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Tough Choices in Libya; License Plates for Bikes; Possible Republican Contenders for 2012; Wall Street Rally

Aired March 3, 2011 - 10:00   ET


CAROL COSTELLO, CNN ANCHOR: It is now 10:00 a.m. on the East Coast, 7:00 in the West. Right now we're getting details about the man accused of killing two U.S. airmen in Germany. The suspect is 21 years old. He's from Kosovo. Authorities say he is a radical Muslim who was --

Gas prices went up about four cents while you were sleeping. AAA says the average price for a gallon of regular unleaded is now $3.43. Some places have already hit the dreaded $4 a gallon mark.

And some people apparently cannot get enough of Charlie Sheen. He picked up more than one million followers on Twitter in one day.

Now, we want to turn to the deepening crisis in Libya and the latest convulsions of an embattled dictatorship. Today, Moammar Gadhafi has unleashed new air strikes on the rebel strongholds. For the second day in a row, government planes bomb the eastern town of El Brega. It's a vital hub in Libya's oil and gas production.

And that makes the port a strategic piece of real estate that both sides want to control. This, by the way, is amateur video of yesterday's fighting. Opposition forces were able to beat back Gadhafi's military. And more civilians stream towards the border to escape the increasing violence. The United Nations say with each new refugee, the scales are tipping towards disaster.

CNN's Becky Anderson will have more for you on this in just a moment.

But first, Nic Robertson, he's on the phone. And Nic, I know you are traveling to western Libya today. What are you seeing along the way?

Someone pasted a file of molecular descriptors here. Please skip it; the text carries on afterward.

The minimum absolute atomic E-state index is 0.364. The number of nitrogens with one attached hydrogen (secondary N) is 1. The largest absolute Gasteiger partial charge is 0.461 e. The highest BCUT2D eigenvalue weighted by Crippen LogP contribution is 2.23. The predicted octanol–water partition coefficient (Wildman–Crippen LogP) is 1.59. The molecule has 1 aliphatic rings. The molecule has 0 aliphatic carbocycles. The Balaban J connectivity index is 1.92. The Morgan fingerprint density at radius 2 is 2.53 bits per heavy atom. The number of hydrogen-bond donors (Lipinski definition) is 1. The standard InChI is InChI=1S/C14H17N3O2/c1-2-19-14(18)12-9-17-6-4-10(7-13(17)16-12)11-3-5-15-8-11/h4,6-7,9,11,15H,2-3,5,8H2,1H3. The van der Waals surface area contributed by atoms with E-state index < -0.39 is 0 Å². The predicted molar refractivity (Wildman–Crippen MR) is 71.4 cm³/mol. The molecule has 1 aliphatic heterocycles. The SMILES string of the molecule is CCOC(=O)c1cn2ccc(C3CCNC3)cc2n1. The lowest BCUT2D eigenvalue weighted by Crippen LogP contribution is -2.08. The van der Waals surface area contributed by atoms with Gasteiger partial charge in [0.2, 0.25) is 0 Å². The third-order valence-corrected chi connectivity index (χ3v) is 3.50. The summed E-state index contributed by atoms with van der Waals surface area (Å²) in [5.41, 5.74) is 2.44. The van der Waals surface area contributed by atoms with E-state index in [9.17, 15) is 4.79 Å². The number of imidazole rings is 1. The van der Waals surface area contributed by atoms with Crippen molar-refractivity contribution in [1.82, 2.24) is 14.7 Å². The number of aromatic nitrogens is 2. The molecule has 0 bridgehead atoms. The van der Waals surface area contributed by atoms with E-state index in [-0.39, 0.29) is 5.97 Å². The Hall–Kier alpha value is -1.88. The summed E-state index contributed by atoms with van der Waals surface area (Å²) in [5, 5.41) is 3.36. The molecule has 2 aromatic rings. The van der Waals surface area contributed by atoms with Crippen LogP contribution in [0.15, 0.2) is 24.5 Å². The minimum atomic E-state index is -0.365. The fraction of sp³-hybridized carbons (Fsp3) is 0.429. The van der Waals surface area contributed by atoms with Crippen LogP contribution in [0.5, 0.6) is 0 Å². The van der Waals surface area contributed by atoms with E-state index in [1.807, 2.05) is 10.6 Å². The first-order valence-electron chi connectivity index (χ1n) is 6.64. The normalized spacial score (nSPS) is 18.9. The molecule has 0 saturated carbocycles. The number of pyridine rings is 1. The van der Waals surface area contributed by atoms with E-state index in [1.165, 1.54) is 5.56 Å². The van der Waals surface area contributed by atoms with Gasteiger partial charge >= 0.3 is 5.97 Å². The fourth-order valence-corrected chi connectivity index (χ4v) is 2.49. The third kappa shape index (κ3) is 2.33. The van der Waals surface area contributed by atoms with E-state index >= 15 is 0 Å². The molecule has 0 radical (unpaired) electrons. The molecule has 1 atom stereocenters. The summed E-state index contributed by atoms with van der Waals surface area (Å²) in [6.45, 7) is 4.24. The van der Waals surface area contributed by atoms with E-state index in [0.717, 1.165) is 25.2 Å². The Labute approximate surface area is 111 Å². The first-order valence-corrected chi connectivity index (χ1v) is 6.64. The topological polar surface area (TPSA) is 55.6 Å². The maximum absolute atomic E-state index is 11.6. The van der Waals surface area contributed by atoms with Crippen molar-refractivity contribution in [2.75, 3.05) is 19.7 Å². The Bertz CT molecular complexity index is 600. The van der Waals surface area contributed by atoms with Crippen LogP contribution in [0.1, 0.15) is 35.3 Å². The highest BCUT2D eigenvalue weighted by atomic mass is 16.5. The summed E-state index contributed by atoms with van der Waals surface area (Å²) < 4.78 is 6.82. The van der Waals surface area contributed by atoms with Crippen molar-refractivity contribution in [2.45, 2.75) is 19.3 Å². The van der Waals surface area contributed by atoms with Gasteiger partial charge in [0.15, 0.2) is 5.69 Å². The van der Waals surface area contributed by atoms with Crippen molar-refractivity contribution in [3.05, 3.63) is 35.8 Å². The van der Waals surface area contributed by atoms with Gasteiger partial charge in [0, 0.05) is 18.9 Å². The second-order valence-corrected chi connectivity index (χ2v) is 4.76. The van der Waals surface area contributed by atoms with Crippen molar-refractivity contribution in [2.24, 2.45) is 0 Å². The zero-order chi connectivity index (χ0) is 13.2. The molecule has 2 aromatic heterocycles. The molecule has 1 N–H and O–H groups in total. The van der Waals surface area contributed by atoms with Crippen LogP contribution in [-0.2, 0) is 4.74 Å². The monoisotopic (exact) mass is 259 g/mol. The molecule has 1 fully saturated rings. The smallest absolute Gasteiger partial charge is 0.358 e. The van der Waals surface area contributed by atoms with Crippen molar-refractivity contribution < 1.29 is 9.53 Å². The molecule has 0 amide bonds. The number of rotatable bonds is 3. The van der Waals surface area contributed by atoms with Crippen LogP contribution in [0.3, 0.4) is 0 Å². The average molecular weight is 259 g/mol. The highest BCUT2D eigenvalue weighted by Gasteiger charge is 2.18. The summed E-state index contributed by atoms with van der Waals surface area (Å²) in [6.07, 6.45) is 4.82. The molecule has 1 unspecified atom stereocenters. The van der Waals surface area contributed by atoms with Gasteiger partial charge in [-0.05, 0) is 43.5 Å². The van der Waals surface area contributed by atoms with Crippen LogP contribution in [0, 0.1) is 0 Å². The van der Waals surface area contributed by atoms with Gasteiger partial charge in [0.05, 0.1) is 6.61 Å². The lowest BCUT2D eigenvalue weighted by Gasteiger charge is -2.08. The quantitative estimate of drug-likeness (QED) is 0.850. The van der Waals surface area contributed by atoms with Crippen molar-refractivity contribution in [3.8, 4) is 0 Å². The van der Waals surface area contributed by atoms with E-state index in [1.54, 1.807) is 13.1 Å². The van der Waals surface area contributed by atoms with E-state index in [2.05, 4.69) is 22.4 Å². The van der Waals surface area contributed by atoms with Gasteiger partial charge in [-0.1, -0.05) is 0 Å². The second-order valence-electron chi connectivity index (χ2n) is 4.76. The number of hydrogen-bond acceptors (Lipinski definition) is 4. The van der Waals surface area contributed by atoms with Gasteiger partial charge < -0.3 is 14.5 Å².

NIC ROBERTSON, CNN SENIOR INTERNATIONAL CORRESPONDENT (ON THE PHONE): We traveled the main pathway from Tripoli all the way to the border and we're just arriving at the border on the Libyan side, across from where Becky is (INAUDIBLE) that it's taken three hours or so to drive here. What we're seeing, what's interesting is we've been diverted around two towns that rebel forces claim to control or at least part of them, and the diversions were taken through areas where multiple where people in civilian clothes were at checkpoints along the highway.

We have also been through the (INAUDIBLE) town of (INAUDIBLE), it's a tourist town that's still in the government control and we saw people in the middle of that town today painting over and cleaning up anti-Gadhafi graffiti that had been sprayed in the town. (INAUDIBLE) one of the smaller towns, we often see police stations that have been burned down, anti-Gadhafi graffiti painted over. The picture that emerges here, Carol, is that the government here controls the vast majority of the territory all the way to the border with a couple of small exceptions in a couple of towns along the way, Carol.

COSTELLO: Nic Robertson reporting live from Libya. Many thanks to you.

Now, we want to turn back to the men, women and children who are trying to flee the violence and finding only uncertainty and new dangers at the border. CNN's Becky Anderson is right on the board of Libya. So Becky, what are you seeing?

BECKY ANDERSON, CNN INTERNATIONAL CORRESPONDENT: Yes, what we are witnessing here, Carol, is a humanitarian crisis that officials tell me could become a catastrophe. Now, given the fact that at the border here it was absolute chaos about 48 hours ago, we got relative calm today and relative sort of organization. But do not be deceived. Tens of thousands of young male migrants here, you can see behind me, hungry, they are poor, and they are still a very, very long way from home.